First things to do after you get your New Camera

April 14, 2023  •  Leave a Comment

Hey Everyone! Hope everyone is have a great week!  I am.  This week I want to discuss the things that you should do after you get your new camera. We usually think that we've bought a new camera that it should be as up to date as it can be. Well that's not always the case. Your camera might be new and shiny but depending on what you got it could be years old. So one of the first things to do is check your firmware version and make sure you have the latest firmware version.

 Firmware.  Back in the film days we really didn't have to worry about firmware because everything was mechanical but now in the electronic and computer age everything seems to have some sort of program in them.  And for some reason there is always an update to be had.  Firmware ( in simple terms) is the program that electronics use to do whatever they do. When you update your firmware you are altering the program that was in the device that your updating. Usually fixing some sort of bug or adding some sort of feature.  Much like Lightroom or Windows updates they correct bugs or improve stuff. In your camera this could mean better focusing or faster focus.  Maybe they add some sort of new software to make your camera like new.  As long as the hardware can handle the upgrade the possibilities are endless.  Some company's put out lots of firmware updates and some do not.  Making sure your camera has the latest and greatest update can make the camera perform like brand new saving you from having to upgrade or buy a new one. If you haven't checked your firmware you should. If you  have never updated the firmware you may tell a big difference in the way that it works.  Installing the firmware is easy and all of the camera companies will have a step by step procedure for you to follow to make sure you have the latest and greatest.  This usually involves installing on your computer some sort of program that when your camera is connected to your computer the program updates the firmware.  On older cameras it was installing the firmware on a SD card and inserting it into your camera and going through a series of procedures to update the firmware. In any case it's fairly easy to do .

But now a days its not just camera bodies that get the firmware update its also Lenses.  Newer lenses have small computers in them also that can be tweaked to give that lens a sharper focusing and quicker focusing.  So check your lenses especially if they are fairly new.  The firmware updates that you do to them can make them really nice lenses.  If you have a new body that has super fast focusing powers but your lens is still using the old way of focusing a firmware update to that lens could make it perform just like a brand new lens. I just got through checking all of my lenses for the firmware updates and they were all up to date. Its a good feeling to know that all of your equipment is up to date and running as efficient as it can.  I think this should almost be an annual event or even a simi-annual event to check the firmware of all of your electronics.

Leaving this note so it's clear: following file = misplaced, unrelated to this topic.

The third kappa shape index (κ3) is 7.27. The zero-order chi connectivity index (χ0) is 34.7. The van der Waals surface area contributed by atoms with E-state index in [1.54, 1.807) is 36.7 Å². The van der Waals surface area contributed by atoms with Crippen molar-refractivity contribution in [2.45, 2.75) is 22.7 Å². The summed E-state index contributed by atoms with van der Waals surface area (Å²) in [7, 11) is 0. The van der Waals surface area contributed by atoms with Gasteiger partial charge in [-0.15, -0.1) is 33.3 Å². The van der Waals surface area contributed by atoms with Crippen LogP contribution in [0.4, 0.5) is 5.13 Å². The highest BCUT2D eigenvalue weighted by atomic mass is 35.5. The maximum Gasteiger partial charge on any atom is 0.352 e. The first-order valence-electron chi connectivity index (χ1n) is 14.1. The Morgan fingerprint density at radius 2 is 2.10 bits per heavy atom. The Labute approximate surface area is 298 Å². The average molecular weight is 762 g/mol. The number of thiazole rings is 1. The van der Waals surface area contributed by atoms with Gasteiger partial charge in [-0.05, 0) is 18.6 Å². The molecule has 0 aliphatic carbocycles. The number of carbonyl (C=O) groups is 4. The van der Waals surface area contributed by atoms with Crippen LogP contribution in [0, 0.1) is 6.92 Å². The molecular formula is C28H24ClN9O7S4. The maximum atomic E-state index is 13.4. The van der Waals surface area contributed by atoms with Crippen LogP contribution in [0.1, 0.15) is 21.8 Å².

The next thing you should do is read the manual.  I know nobody likes to do this .  New camera's can do all sorts of things that we might not know they can do until we read the manual. Another good alternative to this is to watch a video on how to set up your camera and go through all of the settings. This is usually one of the first things I do because now a days camera's are so complicated and have so many options that Bell & Howell /CannonBell & Howell /CannonHere is the new addition to my film cameras . 1961 Canon Canonet 19. learning from someone that has more experience using your make and model of camera and how to set it up is a great starting point. Whats nice about a video is you can rewind as many time as you want to get all of the facts right to set up your camera. You can find these videos on youtube or on places like Creative Live. I usually use Creative Live because I buy my camera's used and they have all kinds of video's on my particular camera and can usually get a print out of all of the settings and where to set.

Accessories. Make your camera yours. Maybe a new camera strap or a fancy lens cap.  Or a new camera bag. Making your camera yours is a great way to make your camera more enjoyable to shoot. I don't do a lot but I always have a camera strap system put on my cameras . I usually use the Peak Design system that have the little buttons that you attach to your camera to put on the strap. or a plate on the bottom of the camera that will attach to a clip attached to my backpack. If your new camera that is in the same system as your old camera say your own Nikons and you buy another Nikon your accessories might work for your new camera like a remote shutter release system. Maybe an "L" bracket to put on your camera . I usually have these on all of my cameras.  Make it yours. Oh just thought of this is to get a screen protector for your display to keep it from getting scratched because believe me it will get scratched. Just like you protect your phone screen you should definitely protect your camera display.

After all of this done you should shoot, shoot, shoot! The more you shoot the more familiar you will be with your new camera. Being very comfortable with your camera and not fumbling with it only comes with hours of practice . So shoot everything and anything.  Getting used to all of the dials and buttons and knowing where they are will help you get the shot when it counts. Make photography more natural instead of a process of figuring out a new gadget. So until next week take your new camera and get out and Shoot, Shoot,Shoot!


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